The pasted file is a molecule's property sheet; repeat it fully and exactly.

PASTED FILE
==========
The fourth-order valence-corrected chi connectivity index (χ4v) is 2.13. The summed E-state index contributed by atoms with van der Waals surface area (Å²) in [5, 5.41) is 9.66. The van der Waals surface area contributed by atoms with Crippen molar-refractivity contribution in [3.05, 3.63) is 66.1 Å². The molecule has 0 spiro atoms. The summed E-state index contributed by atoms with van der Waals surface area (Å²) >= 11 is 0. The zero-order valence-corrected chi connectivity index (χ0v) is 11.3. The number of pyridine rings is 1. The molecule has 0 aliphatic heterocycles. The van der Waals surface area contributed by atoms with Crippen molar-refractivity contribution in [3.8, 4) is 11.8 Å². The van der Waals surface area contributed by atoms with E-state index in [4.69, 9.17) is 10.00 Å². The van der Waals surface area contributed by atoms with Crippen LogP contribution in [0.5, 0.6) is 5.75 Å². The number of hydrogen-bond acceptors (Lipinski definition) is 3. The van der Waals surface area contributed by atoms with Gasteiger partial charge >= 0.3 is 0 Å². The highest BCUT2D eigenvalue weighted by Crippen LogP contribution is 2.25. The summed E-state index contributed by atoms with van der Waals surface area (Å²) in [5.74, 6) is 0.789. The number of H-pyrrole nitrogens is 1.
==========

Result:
The fourth-order valence-corrected chi connectivity index (χ4v) is 2.13. The summed E-state index contributed by atoms with van der Waals surface area (Å²) in [5, 5.41) is 9.66. The van der Waals surface area contributed by atoms with Crippen molar-refractivity contribution in [3.05, 3.63) is 66.1 Å². The molecule has 0 spiro atoms. The summed E-state index contributed by atoms with van der Waals surface area (Å²) >= 11 is 0. The zero-order valence-corrected chi connectivity index (χ0v) is 11.3. The number of pyridine rings is 1. The molecule has 0 aliphatic heterocycles. The van der Waals surface area contributed by atoms with Crippen molar-refractivity contribution in [3.8, 4) is 11.8 Å². The van der Waals surface area contributed by atoms with E-state index in [4.69, 9.17) is 10.00 Å². The van der Waals surface area contributed by atoms with Crippen LogP contribution in [0.5, 0.6) is 5.75 Å². The number of hydrogen-bond acceptors (Lipinski definition) is 3. The van der Waals surface area contributed by atoms with Gasteiger partial charge >= 0.3 is 0 Å². The highest BCUT2D eigenvalue weighted by Crippen LogP contribution is 2.25. The summed E-state index contributed by atoms with van der Waals surface area (Å²) in [5.74, 6) is 0.789. The number of H-pyrrole nitrogens is 1.